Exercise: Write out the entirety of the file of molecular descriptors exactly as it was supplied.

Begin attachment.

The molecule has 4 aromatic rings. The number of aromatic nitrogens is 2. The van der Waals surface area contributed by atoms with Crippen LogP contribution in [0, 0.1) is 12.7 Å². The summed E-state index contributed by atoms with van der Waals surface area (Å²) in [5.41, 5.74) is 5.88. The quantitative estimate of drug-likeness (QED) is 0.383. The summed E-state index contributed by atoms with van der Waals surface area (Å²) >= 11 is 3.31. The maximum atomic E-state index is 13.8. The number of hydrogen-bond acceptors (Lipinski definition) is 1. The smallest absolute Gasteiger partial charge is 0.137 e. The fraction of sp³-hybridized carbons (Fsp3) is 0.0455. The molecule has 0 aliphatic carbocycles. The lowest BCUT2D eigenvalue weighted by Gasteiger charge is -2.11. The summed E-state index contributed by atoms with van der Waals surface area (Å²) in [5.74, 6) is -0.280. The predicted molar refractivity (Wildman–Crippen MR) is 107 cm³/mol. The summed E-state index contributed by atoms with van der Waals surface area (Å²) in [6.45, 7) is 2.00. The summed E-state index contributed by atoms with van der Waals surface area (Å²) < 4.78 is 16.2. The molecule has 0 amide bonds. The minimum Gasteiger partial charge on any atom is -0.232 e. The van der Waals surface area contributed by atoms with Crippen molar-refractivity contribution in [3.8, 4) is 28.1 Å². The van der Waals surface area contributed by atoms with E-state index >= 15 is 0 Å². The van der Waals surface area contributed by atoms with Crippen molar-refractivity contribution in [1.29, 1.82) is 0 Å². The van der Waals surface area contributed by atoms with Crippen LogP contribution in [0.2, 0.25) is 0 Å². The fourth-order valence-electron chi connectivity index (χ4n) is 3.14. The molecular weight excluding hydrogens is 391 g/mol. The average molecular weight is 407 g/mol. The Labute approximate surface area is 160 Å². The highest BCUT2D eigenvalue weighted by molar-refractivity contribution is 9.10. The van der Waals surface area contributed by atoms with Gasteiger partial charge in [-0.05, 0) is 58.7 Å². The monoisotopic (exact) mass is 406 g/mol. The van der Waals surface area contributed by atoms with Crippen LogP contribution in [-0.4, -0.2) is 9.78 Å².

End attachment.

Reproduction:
The molecule has 4 aromatic rings. The number of aromatic nitrogens is 2. The van der Waals surface area contributed by atoms with Crippen LogP contribution in [0, 0.1) is 12.7 Å². The summed E-state index contributed by atoms with van der Waals surface area (Å²) in [5.41, 5.74) is 5.88. The quantitative estimate of drug-likeness (QED) is 0.383. The summed E-state index contributed by atoms with van der Waals surface area (Å²) >= 11 is 3.31. The maximum atomic E-state index is 13.8. The number of hydrogen-bond acceptors (Lipinski definition) is 1. The smallest absolute Gasteiger partial charge is 0.137 e. The fraction of sp³-hybridized carbons (Fsp3) is 0.0455. The molecule has 0 aliphatic carbocycles. The lowest BCUT2D eigenvalue weighted by Gasteiger charge is -2.11. The summed E-state index contributed by atoms with van der Waals surface area (Å²) in [5.74, 6) is -0.280. The predicted molar refractivity (Wildman–Crippen MR) is 107 cm³/mol. The summed E-state index contributed by atoms with van der Waals surface area (Å²) in [6.45, 7) is 2.00. The summed E-state index contributed by atoms with van der Waals surface area (Å²) < 4.78 is 16.2. The molecule has 0 amide bonds. The minimum Gasteiger partial charge on any atom is -0.232 e. The van der Waals surface area contributed by atoms with Crippen molar-refractivity contribution in [3.8, 4) is 28.1 Å². The van der Waals surface area contributed by atoms with E-state index >= 15 is 0 Å². The van der Waals surface area contributed by atoms with Crippen molar-refractivity contribution in [1.29, 1.82) is 0 Å². The van der Waals surface area contributed by atoms with Crippen LogP contribution in [0.2, 0.25) is 0 Å². The fourth-order valence-electron chi connectivity index (χ4n) is 3.14. The molecular weight excluding hydrogens is 391 g/mol. The average molecular weight is 407 g/mol. The Labute approximate surface area is 160 Å². The highest BCUT2D eigenvalue weighted by molar-refractivity contribution is 9.10. The van der Waals surface area contributed by atoms with Gasteiger partial charge in [-0.05, 0) is 58.7 Å². The monoisotopic (exact) mass is 406 g/mol. The van der Waals surface area contributed by atoms with Crippen LogP contribution in [-0.4, -0.2) is 9.78 Å².